Sunday, March 14, 2010
Regulatory Arbitrage, by Victor Fleischer, University of Colorado Law School, was recently posted on SSRN. Here is the abstract:
Most of us share a vague intuition that the rich, sophisticated, well-advised, and politically connected somehow game the system to avoid regulatory burdens the rest of us comply with. The intuition is correct; this Article explains how it’s done.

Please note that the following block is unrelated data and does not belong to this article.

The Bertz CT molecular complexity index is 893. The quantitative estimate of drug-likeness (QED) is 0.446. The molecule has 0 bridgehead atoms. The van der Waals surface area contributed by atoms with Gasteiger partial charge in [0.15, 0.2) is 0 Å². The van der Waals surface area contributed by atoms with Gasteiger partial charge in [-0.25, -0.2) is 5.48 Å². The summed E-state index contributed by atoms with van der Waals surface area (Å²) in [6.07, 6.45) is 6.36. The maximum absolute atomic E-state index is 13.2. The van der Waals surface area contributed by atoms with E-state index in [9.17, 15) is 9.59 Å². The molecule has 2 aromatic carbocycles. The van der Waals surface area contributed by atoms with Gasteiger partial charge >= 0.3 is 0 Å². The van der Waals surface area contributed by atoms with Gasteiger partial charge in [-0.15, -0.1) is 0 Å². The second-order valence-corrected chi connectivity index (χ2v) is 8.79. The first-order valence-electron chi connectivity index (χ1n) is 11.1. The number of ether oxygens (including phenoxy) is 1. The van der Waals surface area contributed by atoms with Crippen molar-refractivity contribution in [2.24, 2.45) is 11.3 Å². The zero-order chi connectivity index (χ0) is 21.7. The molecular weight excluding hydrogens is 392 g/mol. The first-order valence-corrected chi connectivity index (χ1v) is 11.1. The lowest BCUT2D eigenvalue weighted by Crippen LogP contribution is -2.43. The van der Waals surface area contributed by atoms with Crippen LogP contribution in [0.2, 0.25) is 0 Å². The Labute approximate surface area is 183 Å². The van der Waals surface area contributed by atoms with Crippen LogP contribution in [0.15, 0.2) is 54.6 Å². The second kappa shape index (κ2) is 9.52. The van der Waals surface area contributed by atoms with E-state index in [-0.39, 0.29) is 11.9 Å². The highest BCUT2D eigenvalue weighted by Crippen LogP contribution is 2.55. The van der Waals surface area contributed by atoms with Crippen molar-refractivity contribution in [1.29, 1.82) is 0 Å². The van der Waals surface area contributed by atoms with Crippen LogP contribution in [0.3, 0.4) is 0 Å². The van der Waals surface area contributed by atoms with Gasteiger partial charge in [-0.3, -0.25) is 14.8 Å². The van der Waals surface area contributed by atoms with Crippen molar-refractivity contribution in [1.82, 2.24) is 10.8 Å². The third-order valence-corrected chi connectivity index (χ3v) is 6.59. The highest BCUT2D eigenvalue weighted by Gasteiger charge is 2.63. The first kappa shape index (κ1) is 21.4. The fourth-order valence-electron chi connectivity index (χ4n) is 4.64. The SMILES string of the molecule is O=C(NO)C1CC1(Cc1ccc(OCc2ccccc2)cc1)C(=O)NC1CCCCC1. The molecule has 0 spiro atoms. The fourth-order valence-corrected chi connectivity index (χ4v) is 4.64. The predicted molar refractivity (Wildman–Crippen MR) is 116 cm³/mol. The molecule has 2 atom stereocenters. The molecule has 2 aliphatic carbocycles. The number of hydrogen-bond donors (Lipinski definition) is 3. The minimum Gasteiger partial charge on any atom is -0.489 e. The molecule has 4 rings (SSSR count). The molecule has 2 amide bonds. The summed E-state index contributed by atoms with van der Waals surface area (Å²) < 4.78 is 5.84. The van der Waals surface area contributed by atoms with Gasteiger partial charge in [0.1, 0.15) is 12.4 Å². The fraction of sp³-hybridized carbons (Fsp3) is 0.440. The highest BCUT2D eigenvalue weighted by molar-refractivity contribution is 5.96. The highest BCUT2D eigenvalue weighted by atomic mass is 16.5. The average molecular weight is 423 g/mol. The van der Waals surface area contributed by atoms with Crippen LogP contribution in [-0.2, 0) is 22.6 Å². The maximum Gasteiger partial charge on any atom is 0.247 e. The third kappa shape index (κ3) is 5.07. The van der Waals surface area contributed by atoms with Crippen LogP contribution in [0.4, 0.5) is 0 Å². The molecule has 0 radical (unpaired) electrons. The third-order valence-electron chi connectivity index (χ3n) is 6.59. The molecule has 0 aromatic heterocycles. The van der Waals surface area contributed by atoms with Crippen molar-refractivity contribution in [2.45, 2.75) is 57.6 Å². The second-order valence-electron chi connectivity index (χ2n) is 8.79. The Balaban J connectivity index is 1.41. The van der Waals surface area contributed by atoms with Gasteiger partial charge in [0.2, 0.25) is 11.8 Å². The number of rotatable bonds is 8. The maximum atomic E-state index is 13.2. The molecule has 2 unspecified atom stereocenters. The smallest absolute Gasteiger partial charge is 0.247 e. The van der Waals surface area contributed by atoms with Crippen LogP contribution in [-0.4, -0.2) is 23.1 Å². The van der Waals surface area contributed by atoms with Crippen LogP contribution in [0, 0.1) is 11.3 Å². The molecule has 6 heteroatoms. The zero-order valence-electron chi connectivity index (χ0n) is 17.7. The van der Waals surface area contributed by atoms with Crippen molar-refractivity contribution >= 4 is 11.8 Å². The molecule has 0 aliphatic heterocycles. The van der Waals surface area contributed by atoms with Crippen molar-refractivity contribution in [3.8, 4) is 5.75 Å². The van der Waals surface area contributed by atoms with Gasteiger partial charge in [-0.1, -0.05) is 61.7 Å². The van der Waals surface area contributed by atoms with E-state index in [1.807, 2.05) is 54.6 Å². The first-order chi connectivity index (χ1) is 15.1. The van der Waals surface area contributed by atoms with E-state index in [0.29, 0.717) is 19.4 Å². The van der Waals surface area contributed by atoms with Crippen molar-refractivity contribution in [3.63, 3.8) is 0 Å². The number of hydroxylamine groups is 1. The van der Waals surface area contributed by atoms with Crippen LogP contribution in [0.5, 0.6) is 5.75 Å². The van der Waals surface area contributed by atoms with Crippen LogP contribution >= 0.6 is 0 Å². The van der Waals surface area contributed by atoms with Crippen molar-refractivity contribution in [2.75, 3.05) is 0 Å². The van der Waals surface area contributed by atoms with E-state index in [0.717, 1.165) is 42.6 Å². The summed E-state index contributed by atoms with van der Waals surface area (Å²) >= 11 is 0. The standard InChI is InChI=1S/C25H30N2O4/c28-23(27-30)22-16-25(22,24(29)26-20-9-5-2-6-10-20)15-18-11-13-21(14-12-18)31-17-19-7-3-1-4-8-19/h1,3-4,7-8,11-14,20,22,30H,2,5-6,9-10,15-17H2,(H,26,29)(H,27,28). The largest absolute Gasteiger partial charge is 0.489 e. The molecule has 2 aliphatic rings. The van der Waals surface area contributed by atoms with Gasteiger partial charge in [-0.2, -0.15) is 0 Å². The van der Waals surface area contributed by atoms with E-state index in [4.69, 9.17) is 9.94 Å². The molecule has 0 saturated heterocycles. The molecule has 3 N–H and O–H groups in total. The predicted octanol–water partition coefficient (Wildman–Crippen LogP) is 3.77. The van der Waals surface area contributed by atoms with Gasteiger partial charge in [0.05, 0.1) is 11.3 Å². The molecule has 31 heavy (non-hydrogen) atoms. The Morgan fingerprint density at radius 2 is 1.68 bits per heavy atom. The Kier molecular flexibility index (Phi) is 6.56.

Regulatory gamesmanship typically relies on a planning technique known as regulatory arbitrage, which occurs when parties take advantage of a gap between the economics of a deal and its regulatory treatment, restructuring the deal to reduce or avoid regulatory costs without unduly altering the underlying economics of the deal. This Article provides the first comprehensive theory of regulatory arbitrage, identifying the conditions under which arbitrage takes place and the various legal, business, professional, ethical, and political constraints on arbitrage. This theoretical framework reveals how regulatory arbitrage distorts regulatory competition, shifts the incidence of regulatory costs, and fosters a lack of transparency and accountability that undermines the rule of law.